In a bid to ensure that there is a follow-up mechanism for the implementation and achievement of the 2030 Agenda, the UN instituted the annual High-Level Political Forum (HPLF) on Sustainable Development. The HLPF connects state and non-state actors to review and discuss previous efforts and advances needed towards attaining the 17 Sustainable Development Goals (SDGs). As a special event of the HLPF, the Parliamentary Forum brings together members of parliament attending the HLPF as part of ministerial delegations.
Improving domestic resource mobilisation (DRM) is critical to achieve the SDGs and requires stronger international cooperation. While SDG 17 addresses the need to “strengthen the means of implementation and revitalise the Global Partnership for Sustainable Development”, this year’s Parliamentary Forum brought to the fore the role of partnerships in development cooperation, focusing on the relevance of DRM, development assistance, and public partnerships for financing the SDGs.
It is within this context that the Addis Tax Initiative (ATI) participated in the Parliamentary Forum held in New York on the 14th of July 2022. Representing the ATI, Toril-Iren Pedersen, Assistant Director at the Norwegian Agency for Development Cooperation (NORAD), highlighted the importance of platforms such as the ATI to advance the 2030 agenda. Ms. Pedersen presented the ATI’s perspective of taxes as a development issue not only from the financial perspective, providing resources for investing in the SDGs, but also as a governance matter, as “a building block for building good societies, to advance economic growth, reduce poverty, and inequalities”.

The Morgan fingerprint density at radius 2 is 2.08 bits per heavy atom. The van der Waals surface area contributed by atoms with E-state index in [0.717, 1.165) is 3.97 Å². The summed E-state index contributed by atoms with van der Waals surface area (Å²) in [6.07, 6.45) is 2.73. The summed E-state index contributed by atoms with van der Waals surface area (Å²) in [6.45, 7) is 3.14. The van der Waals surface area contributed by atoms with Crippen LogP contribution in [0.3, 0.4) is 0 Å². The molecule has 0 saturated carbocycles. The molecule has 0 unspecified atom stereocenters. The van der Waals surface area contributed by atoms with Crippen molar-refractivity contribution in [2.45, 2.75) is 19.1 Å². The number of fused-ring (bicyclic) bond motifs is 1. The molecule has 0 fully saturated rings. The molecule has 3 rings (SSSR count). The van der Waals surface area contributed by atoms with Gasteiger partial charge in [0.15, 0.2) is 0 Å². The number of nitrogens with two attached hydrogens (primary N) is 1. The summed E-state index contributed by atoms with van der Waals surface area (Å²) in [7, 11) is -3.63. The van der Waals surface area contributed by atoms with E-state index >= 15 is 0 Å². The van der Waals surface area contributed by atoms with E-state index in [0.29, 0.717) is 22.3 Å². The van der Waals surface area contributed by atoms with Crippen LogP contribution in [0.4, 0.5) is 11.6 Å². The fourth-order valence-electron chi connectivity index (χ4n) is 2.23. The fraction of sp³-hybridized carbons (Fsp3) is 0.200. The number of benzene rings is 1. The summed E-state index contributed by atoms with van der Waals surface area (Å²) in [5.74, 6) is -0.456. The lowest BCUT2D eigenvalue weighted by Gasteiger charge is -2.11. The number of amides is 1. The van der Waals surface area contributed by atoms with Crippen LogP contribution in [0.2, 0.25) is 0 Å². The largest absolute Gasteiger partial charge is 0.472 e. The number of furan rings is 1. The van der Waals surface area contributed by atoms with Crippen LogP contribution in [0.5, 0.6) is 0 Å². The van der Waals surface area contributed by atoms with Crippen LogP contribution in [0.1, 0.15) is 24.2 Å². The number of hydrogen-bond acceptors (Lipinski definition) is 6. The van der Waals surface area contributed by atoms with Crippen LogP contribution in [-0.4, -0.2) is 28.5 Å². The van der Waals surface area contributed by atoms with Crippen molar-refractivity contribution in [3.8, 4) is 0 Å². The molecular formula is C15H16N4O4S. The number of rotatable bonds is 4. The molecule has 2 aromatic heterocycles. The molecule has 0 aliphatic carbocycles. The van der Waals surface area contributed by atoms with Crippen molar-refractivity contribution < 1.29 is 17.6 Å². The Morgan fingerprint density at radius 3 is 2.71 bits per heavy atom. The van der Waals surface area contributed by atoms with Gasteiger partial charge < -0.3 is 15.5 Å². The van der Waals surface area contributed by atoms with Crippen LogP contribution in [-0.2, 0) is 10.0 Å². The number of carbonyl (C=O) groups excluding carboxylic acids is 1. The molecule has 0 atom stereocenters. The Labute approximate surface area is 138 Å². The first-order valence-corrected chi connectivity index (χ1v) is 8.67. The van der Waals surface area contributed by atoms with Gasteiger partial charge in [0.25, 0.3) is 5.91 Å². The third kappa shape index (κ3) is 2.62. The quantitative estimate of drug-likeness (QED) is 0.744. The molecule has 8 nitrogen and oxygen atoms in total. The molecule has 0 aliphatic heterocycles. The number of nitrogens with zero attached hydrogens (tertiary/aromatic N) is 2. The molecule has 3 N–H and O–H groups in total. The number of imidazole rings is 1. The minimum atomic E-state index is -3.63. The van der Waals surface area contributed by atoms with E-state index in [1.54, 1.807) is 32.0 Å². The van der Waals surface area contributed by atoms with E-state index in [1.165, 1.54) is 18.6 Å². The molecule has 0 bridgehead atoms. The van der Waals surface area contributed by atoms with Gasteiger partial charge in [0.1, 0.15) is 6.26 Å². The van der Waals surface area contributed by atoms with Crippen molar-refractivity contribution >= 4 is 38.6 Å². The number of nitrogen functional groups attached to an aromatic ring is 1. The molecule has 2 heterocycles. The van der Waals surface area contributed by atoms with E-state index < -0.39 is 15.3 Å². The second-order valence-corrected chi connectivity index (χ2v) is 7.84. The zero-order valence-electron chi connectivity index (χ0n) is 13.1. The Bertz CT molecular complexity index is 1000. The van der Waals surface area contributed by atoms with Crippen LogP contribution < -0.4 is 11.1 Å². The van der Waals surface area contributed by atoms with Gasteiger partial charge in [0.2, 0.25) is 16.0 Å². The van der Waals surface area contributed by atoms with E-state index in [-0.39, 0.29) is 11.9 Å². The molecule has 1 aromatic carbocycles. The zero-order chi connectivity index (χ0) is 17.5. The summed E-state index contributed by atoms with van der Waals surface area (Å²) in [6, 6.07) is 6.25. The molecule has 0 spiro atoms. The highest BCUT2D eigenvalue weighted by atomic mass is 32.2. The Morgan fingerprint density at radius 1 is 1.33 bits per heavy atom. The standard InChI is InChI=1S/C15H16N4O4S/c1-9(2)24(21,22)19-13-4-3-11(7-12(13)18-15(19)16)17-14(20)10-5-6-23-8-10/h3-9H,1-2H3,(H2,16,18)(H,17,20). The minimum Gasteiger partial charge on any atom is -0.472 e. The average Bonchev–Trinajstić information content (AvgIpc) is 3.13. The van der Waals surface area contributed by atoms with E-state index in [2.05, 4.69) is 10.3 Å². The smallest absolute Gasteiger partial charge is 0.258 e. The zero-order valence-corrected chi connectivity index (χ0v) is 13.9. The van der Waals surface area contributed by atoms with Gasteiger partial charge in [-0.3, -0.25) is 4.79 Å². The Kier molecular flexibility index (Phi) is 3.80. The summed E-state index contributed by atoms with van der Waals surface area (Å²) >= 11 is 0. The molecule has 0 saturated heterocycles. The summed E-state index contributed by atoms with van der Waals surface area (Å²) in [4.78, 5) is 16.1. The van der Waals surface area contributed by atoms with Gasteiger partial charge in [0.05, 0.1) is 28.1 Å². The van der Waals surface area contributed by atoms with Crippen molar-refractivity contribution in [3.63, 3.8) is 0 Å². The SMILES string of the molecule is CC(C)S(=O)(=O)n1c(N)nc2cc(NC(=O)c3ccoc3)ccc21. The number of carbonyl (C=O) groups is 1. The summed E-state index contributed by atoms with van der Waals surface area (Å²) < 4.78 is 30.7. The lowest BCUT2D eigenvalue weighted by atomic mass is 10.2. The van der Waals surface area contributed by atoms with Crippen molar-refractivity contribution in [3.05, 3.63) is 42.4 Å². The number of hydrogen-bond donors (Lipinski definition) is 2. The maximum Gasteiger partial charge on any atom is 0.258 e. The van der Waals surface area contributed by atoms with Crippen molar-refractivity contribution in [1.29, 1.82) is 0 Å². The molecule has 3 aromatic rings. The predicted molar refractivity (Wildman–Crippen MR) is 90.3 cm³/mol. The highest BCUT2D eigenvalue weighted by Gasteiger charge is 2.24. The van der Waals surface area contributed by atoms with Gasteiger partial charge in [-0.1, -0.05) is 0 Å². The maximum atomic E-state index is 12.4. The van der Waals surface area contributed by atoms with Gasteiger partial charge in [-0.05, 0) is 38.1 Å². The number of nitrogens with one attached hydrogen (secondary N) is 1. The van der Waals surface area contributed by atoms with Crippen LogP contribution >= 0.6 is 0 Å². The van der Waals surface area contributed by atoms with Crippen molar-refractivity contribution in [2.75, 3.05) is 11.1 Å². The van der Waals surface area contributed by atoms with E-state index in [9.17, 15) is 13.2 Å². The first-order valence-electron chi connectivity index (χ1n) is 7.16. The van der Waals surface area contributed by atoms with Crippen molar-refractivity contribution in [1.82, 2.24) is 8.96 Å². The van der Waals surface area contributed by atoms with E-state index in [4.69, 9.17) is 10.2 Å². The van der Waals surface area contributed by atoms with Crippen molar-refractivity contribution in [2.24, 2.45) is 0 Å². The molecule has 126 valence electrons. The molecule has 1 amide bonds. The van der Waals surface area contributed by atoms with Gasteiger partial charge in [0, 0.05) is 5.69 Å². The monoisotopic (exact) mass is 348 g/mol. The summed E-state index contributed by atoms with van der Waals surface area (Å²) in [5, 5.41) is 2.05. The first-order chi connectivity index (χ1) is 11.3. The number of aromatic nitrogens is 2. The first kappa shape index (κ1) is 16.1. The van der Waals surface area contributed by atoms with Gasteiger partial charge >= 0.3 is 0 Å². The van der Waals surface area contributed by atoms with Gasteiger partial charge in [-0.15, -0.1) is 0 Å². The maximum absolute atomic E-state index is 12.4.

The participation of ATI in the Parliamentary Forum hinges on its vision that the ability of countries to mobilise national resources is key to realising the SDGs by 2030, as envisioned by the Addis Ababa Action Agenda (AAAA). Despite the importance of DRM as the most reliable and sustainable way of financing the 2030 Agenda, developing countries have continued to face significant challenges. These challenges are largely due to existing legal loopholes, lack of policy coherence, and transparency creating the need to strengthen tax administrations’ capacities in order to effectively collect taxes from large multinational corporations and the wealthier segments of the society. In this context, members of parliament have a critical role to play in strengthening legal frameworks, promoting tax policy reforms, and ensuring budget oversight for transparency and accountability.
Moreover, improving domestic revenue mobilisation in developing countries requires a stronger global response to tax evasion and avoidance trends. The ATI advocates for coordinated and collective actions at the global, regional, national, and subnational levels to strengthen global tax governance, combat illicit financial flows, and improve national and international tax systems in the face of globalisation and digitalisation. The initiative is committed to not only improving developing countries’ capacities to enhance fair and effective revenue collection but also promoting policy coherence and strength,ening partner countries’ needs and voices in the global tax debate. Ms Pedersen stressed the role of the ATI as a multistakeholder platform that fosters technical and financial support to partner countries, the exchange of experience and peer learning in light of the global challenges in the area of DRM and welcomed the further deepening of this dialogue with the parliamentarians.